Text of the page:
In fact, it kind of upset me a little to see/hear that Rick re-recorded it for the Alive album. In all honesty I really don't think it sounds any better (but, hey it's longer by one more word!). Maybe he just felt that it needed some updating, or attention that it didn't get on the first recording, I dunno.
This is one, along with MFC that I wish Rick would play more live. I understand his reasons for not wanting to, as I think he's said before it kind of puts a downer on the evening for him. However, I do think a lot of people get a lot out of this song and would love to see him sing it live.
- Michelle P.
For as short as this song is, it has the most powerful `punch.' I just love this song. In fact, I like it more than My Father's Chair. Yes…I said it. It has just as much depth and meaning to me as MFC, except it's summed up in a minute and a half. What more does he need to say here? Nothing. He said it all with the line, "daddy knows the great unknown." It's right to the point and makes for a beautiful, emotional ending to a great collection of songs. I think this track was an appropriate addition since Rick's dad had just passed around this time. It's a warm tribute to the man who helped make him who he is today. I feel that Rick's dad was smiling down on him when he did this song, and maybe trying to give his son some comfort that it will be okay.
It's terribly sad that Rick had such a loss at a time when he was finally making it. I wish Rick's dad had been here to see his success. But I feel that his dad always knew he'd make it, even if he wasn't here to see it. I believe his dad had great faith in his abilities and the `path' that Rick chose. Rick even says that his dad was his "champion." I also have a feeling (mostly from what I've heard Rick say, and from the person Rick is---as we are often so much like our parents) that Norman was an incredible man and someone you'd be glad to have known.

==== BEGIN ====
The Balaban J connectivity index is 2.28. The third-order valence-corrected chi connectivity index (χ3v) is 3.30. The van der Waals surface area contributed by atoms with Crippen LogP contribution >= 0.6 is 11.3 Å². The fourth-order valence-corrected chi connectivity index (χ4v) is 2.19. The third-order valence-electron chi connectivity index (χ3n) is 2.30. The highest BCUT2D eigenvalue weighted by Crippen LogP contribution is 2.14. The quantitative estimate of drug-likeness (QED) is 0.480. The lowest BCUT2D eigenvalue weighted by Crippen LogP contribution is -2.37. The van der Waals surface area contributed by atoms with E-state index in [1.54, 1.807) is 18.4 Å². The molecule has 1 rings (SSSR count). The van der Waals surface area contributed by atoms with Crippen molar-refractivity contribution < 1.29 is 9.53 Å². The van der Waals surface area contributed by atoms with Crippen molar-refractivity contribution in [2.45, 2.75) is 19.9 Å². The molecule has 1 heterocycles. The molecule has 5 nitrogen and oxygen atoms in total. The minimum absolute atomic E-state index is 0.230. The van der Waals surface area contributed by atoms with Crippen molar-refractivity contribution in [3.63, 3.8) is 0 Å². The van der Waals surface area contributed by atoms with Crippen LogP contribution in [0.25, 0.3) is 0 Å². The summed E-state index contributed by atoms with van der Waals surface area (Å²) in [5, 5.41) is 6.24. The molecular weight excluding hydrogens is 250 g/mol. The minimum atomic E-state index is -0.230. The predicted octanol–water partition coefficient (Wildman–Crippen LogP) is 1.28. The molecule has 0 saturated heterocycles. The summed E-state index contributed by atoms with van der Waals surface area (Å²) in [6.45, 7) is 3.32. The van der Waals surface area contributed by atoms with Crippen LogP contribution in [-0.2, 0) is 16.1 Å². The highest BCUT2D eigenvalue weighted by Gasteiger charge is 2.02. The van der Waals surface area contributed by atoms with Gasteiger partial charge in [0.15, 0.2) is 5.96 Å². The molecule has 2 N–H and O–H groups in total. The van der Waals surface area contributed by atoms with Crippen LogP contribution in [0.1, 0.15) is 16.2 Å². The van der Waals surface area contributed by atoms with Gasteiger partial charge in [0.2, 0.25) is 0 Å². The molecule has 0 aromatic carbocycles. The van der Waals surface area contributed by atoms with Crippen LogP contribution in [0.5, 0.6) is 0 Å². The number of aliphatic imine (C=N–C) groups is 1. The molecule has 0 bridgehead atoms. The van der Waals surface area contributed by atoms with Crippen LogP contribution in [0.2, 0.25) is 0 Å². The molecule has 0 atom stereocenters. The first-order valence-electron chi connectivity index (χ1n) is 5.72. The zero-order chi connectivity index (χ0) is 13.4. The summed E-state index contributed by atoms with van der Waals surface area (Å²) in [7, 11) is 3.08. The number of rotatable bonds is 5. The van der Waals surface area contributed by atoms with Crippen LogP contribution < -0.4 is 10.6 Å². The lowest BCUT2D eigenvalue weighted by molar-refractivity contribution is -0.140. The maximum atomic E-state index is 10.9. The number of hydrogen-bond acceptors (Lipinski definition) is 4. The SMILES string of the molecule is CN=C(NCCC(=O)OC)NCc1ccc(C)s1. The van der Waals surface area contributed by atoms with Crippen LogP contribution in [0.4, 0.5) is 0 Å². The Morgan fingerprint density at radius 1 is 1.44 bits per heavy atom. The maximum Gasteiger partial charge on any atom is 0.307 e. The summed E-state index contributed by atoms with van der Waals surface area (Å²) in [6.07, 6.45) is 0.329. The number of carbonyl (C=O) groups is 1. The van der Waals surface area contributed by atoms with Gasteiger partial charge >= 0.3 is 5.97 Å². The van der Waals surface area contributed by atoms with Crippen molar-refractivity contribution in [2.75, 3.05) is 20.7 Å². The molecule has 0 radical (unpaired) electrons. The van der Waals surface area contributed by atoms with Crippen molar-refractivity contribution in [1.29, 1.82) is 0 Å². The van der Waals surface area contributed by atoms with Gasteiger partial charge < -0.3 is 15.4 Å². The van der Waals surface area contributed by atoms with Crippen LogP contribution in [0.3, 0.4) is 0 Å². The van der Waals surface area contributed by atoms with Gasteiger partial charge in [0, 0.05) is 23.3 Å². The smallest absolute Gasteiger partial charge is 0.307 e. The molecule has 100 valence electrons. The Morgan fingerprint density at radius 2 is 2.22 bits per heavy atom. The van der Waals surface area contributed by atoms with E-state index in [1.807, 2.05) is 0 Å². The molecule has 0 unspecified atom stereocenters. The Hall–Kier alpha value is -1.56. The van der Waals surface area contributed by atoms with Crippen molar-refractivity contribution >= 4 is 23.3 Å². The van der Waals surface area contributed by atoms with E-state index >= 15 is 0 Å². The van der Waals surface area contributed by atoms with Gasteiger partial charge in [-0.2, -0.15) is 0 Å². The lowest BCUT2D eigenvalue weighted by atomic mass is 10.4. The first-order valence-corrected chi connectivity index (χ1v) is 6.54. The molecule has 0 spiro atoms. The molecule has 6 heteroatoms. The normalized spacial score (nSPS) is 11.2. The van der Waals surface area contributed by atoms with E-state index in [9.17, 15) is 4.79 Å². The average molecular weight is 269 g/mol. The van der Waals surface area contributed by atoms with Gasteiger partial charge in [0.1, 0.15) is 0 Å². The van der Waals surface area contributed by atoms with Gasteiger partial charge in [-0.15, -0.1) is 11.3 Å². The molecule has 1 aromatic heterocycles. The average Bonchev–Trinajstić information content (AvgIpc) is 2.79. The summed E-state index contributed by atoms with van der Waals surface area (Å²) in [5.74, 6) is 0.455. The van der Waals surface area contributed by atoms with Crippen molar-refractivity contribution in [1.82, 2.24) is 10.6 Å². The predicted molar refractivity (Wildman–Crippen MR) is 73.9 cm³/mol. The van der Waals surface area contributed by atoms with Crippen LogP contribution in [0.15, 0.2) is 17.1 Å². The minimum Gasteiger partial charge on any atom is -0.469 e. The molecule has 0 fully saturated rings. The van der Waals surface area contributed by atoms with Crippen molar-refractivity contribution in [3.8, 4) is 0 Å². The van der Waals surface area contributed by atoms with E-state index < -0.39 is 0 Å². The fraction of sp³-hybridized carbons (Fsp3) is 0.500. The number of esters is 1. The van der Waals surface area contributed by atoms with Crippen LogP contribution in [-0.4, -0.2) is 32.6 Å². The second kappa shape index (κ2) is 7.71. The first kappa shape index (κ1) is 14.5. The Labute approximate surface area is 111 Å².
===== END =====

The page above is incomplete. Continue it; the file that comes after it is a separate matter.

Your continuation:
I can clearly remember my first experiences with this song when I bought SHSMY. I was so involved in the `newness' of the collection, excited with each passing song. Then the last song played and I remember bursting into tears when I heard it. I cried like a baby! And I continued to cry every single time I heard the song, for quite some time. I was instantly covered from head to toe in cold chills and the weirdest feeling came over me. This man who I really didn't know, but felt such a strong connection with, was suffering through the loss of his `daddy.` I like how he used the word `daddy.` It somehow made the connection stronger for me, as this is what I have always called my father. It almost validated that child-like denial we have when it comes to facing the death of our parents or someone else we are close to. Our parents are supposed to live forever, right? (or so I thought) Even though I knew Rick struggled with a lot of issues, as it was apparent from his album WCD, I think the fact that he was dealing with human issues like the rest of us was something I hadn't seriously considered until this point. I realized that life was not a bed of roses for Rick. There was a lot more going on with him than girl-chasing and being a rock star. He was hurting from a major loss in his life and I was suddenly hurting with him and for him. My heart went out to him! I also recall hearing these words and thinking, "I hope this never happens to my daddy." This was coming from the mind of a 14-year old girl who adored her daddy (and still does! Thank God he's still with me) and had the notion that `daddy will never die.' My mind immediately told me I was foolish to believe this, that it would happen at some point, and I knew it. But I remember feeling like it was something in the way distant future, and certainly a thought I didn't want to deal with right then. I wonder if Rick was in this same sort of denial, even though he was a 32-year old man. As an adult it's STILL something I tend to push out of my mind.